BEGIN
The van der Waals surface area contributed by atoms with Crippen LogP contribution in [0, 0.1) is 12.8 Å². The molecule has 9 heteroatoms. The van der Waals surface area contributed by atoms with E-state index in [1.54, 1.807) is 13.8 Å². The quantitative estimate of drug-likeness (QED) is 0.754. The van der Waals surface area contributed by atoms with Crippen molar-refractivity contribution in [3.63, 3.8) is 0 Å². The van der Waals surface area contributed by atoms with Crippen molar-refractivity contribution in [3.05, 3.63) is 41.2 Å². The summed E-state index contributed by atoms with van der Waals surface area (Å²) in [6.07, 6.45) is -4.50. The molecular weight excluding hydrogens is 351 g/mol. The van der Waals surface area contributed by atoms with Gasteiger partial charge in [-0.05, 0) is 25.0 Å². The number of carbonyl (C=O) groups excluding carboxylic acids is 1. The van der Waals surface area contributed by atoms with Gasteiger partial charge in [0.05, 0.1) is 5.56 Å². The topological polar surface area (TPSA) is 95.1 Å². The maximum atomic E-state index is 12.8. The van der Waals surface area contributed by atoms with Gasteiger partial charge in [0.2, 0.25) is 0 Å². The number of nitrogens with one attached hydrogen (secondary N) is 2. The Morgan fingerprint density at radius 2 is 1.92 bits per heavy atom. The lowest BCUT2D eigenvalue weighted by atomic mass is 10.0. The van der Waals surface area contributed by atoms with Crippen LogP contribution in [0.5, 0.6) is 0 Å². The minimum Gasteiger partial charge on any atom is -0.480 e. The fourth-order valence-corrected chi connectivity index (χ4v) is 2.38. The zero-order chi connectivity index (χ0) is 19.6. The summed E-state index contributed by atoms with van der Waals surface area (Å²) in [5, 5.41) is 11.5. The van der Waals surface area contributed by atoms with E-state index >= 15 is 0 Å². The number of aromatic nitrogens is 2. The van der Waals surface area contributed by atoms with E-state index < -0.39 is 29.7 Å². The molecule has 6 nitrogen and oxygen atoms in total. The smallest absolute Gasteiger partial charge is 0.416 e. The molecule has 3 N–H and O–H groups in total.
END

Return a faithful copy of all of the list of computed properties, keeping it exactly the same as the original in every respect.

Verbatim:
The van der Waals surface area contributed by atoms with Crippen LogP contribution in [0, 0.1) is 12.8 Å². The molecule has 9 heteroatoms. The van der Waals surface area contributed by atoms with E-state index in [1.54, 1.807) is 13.8 Å². The quantitative estimate of drug-likeness (QED) is 0.754. The van der Waals surface area contributed by atoms with Crippen molar-refractivity contribution in [3.63, 3.8) is 0 Å². The van der Waals surface area contributed by atoms with Crippen molar-refractivity contribution in [3.05, 3.63) is 41.2 Å². The summed E-state index contributed by atoms with van der Waals surface area (Å²) in [6.07, 6.45) is -4.50. The molecular weight excluding hydrogens is 351 g/mol. The van der Waals surface area contributed by atoms with Gasteiger partial charge in [-0.05, 0) is 25.0 Å². The number of carbonyl (C=O) groups excluding carboxylic acids is 1. The van der Waals surface area contributed by atoms with Gasteiger partial charge in [0.05, 0.1) is 5.56 Å². The topological polar surface area (TPSA) is 95.1 Å². The maximum atomic E-state index is 12.8. The van der Waals surface area contributed by atoms with Gasteiger partial charge in [0.2, 0.25) is 0 Å². The number of nitrogens with one attached hydrogen (secondary N) is 2. The Morgan fingerprint density at radius 2 is 1.92 bits per heavy atom. The lowest BCUT2D eigenvalue weighted by atomic mass is 10.0. The van der Waals surface area contributed by atoms with Crippen LogP contribution in [0.5, 0.6) is 0 Å². The minimum Gasteiger partial charge on any atom is -0.480 e. The fourth-order valence-corrected chi connectivity index (χ4v) is 2.38. The zero-order chi connectivity index (χ0) is 19.6. The summed E-state index contributed by atoms with van der Waals surface area (Å²) in [5, 5.41) is 11.5. The van der Waals surface area contributed by atoms with E-state index >= 15 is 0 Å². The number of aromatic nitrogens is 2. The van der Waals surface area contributed by atoms with E-state index < -0.39 is 29.7 Å². The molecule has 6 nitrogen and oxygen atoms in total. The smallest absolute Gasteiger partial charge is 0.416 e. The molecule has 3 N–H and O–H groups in total.